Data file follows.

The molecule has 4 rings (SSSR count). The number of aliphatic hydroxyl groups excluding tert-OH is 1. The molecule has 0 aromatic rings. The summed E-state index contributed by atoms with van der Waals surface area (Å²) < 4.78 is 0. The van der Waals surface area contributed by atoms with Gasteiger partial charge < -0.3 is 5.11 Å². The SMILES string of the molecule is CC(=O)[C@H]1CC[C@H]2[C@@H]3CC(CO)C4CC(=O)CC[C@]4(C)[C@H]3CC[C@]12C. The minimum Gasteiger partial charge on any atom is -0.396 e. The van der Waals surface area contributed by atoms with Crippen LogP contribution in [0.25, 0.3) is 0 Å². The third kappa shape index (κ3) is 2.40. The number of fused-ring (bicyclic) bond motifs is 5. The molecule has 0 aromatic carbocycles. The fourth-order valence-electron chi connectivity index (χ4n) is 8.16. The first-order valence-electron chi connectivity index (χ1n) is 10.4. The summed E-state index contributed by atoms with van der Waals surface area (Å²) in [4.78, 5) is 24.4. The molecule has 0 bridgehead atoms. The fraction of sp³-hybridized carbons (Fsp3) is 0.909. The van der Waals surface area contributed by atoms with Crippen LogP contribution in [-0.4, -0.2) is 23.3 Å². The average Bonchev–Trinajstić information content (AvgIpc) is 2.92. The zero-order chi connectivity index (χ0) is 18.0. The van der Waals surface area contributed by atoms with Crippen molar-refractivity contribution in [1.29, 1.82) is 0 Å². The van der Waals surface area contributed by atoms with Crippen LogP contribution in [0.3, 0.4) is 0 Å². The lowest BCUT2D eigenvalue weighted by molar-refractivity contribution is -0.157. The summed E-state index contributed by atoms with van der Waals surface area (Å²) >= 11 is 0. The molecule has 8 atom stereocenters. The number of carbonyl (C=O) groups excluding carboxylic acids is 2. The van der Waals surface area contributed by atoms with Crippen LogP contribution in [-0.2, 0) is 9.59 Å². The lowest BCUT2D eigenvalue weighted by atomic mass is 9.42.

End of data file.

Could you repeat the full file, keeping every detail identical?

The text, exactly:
The molecule has 4 rings (SSSR count). The number of aliphatic hydroxyl groups excluding tert-OH is 1. The molecule has 0 aromatic rings. The summed E-state index contributed by atoms with van der Waals surface area (Å²) < 4.78 is 0. The van der Waals surface area contributed by atoms with Gasteiger partial charge < -0.3 is 5.11 Å². The SMILES string of the molecule is CC(=O)[C@H]1CC[C@H]2[C@@H]3CC(CO)C4CC(=O)CC[C@]4(C)[C@H]3CC[C@]12C. The minimum Gasteiger partial charge on any atom is -0.396 e. The van der Waals surface area contributed by atoms with Crippen LogP contribution in [0.25, 0.3) is 0 Å². The third kappa shape index (κ3) is 2.40. The number of fused-ring (bicyclic) bond motifs is 5. The molecule has 0 aromatic carbocycles. The fourth-order valence-electron chi connectivity index (χ4n) is 8.16. The first-order valence-electron chi connectivity index (χ1n) is 10.4. The summed E-state index contributed by atoms with van der Waals surface area (Å²) in [4.78, 5) is 24.4. The molecule has 0 bridgehead atoms. The fraction of sp³-hybridized carbons (Fsp3) is 0.909. The van der Waals surface area contributed by atoms with Crippen LogP contribution in [-0.4, -0.2) is 23.3 Å². The average Bonchev–Trinajstić information content (AvgIpc) is 2.92. The zero-order chi connectivity index (χ0) is 18.0. The van der Waals surface area contributed by atoms with Crippen molar-refractivity contribution in [1.29, 1.82) is 0 Å². The van der Waals surface area contributed by atoms with Crippen LogP contribution in [0.3, 0.4) is 0 Å². The lowest BCUT2D eigenvalue weighted by molar-refractivity contribution is -0.157. The summed E-state index contributed by atoms with van der Waals surface area (Å²) >= 11 is 0. The molecule has 8 atom stereocenters. The number of carbonyl (C=O) groups excluding carboxylic acids is 2. The van der Waals surface area contributed by atoms with Crippen LogP contribution in [-0.2, 0) is 9.59 Å². The lowest BCUT2D eigenvalue weighted by atomic mass is 9.42.